Quincy March 7th ’23 
In one of your letters if I remember right, you expressed a desire to see my letters to Mr. Calkoen, the history of those letters is this. At a dinner with a large company I met with that learned, civilian who came to me and seated himself by my side and expressed an ardent curiosity to converse with me upon the subject of the American war he asked me many questions in French in which language he was very imperfect he had no English and I had <
little> no Dutch: I was about as clumsy in French as he was, however he asked me many questions, to wh’ I gave him prompt answers. Some of the gentlemen present who understood the language better help’d us a little to interpret: but at the conclusion of the conversation I s’d to him I feared I had not fully understood his questions and not clearly expressed my answers: but if he w’d do me the honor to commit his questions to < [. . .]> writing I would give him the answers in writing. Accordingly in a very short time I received from him twenty six questions in Dutch. Mr. Le Roy (now I presume one of the most oppulent merchants in New York: was then a young gentleman very amiable, very intelligent, always very friendly to me, as was his Aunt Mad. Chabanelle and all her family. Mr. Le Roy—offered to translate them for me into English—and he did so in a very correct and literal sense. I immediately commenced writing answers, & I wrote him twenty six letters one letter every day. Mr Calkoen acknowledged that I had comprehended his questions & given him perfectly intelligible answers—Mr Calkoen composed out of those letters a dissertation upon the question whether the Americans would maintain their independence or not: he composed a comparison between the Dutch Revolution & the American and concluded by this observation as it was a miracle that the Dutch revolution succeeded it would be in his opinion a greater miracle still if the Americans did not. This composition he read to a society of Men of letters who met periodically at Amsterdam and it consequently became a subject of much conversation in the City.—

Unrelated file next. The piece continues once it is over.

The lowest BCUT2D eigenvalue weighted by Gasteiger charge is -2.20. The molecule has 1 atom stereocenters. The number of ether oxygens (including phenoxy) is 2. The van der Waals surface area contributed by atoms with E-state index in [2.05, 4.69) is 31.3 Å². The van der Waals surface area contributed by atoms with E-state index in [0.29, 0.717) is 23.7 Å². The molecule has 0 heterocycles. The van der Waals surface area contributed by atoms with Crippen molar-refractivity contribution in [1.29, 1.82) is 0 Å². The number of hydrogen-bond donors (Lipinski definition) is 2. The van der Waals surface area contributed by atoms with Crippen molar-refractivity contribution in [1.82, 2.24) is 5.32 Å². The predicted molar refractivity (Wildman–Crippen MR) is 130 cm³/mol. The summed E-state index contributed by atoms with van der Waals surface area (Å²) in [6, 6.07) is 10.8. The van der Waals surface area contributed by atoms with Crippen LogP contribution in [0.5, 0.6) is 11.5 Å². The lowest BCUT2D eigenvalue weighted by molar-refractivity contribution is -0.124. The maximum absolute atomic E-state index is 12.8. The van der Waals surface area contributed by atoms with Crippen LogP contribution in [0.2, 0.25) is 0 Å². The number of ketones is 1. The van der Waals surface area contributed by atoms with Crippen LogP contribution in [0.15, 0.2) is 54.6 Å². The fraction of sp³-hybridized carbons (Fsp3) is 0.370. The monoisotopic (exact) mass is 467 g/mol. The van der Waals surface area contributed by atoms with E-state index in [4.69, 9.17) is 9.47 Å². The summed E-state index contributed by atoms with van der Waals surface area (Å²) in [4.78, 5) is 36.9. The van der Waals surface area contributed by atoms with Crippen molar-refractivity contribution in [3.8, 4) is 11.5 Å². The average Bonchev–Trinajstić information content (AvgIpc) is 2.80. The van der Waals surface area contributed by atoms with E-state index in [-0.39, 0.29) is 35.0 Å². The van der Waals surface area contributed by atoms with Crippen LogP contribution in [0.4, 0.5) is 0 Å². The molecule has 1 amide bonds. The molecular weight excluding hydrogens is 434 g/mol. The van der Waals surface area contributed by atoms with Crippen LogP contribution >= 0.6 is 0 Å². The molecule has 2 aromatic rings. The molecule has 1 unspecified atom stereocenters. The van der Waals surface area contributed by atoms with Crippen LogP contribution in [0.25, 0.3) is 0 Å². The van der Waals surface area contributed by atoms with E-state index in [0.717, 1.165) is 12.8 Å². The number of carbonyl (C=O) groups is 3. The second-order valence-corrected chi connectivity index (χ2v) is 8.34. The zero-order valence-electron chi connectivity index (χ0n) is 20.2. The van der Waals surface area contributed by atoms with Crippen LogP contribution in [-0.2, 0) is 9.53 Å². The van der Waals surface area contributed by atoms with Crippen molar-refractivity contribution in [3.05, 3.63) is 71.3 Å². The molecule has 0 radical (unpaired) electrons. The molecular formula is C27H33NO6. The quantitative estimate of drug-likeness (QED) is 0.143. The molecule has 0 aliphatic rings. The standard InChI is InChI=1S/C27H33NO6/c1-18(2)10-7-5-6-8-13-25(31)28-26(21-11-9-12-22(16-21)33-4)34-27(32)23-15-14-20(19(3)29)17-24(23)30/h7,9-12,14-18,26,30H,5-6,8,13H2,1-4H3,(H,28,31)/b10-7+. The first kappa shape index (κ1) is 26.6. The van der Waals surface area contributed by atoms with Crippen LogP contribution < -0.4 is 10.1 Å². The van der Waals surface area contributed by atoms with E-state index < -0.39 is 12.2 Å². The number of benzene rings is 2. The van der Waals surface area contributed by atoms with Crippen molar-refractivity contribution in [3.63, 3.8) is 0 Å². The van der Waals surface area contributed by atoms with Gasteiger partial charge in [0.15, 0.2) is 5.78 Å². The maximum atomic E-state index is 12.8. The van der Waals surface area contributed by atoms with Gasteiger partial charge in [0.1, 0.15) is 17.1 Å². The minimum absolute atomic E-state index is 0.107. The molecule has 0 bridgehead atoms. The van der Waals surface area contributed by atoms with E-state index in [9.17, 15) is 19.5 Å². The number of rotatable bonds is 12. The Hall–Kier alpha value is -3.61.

But these letters had much less effect in opening the eyes of the Dutch nation than two other measures; I had received from London two large pamphlets—one from Gen. Burgoyne an apology for his conduct & ill success in America; another from Gen. Howe containing his justification of his Conduct in America and his want of success.—Both these works represented the British cause in America, as more forlon and desperate than even I had done in my letters to Mr. Calkoen; I imployed Cerisier to get these translated into French and he had it done in so short a time as amazed me. I had a large edition of them printed and scattered as many of them as I could and they were scattered by others and were read by every body who had given an attention to the War, and produced a general conviction that the game was up with England—When you have keep this pamphlet as long as you please, and read it as much as you please return it to me, as I have no other copy—
I am your friend and humble Servant, est olim.
MHi: Adams Family Papers, Letterbooks.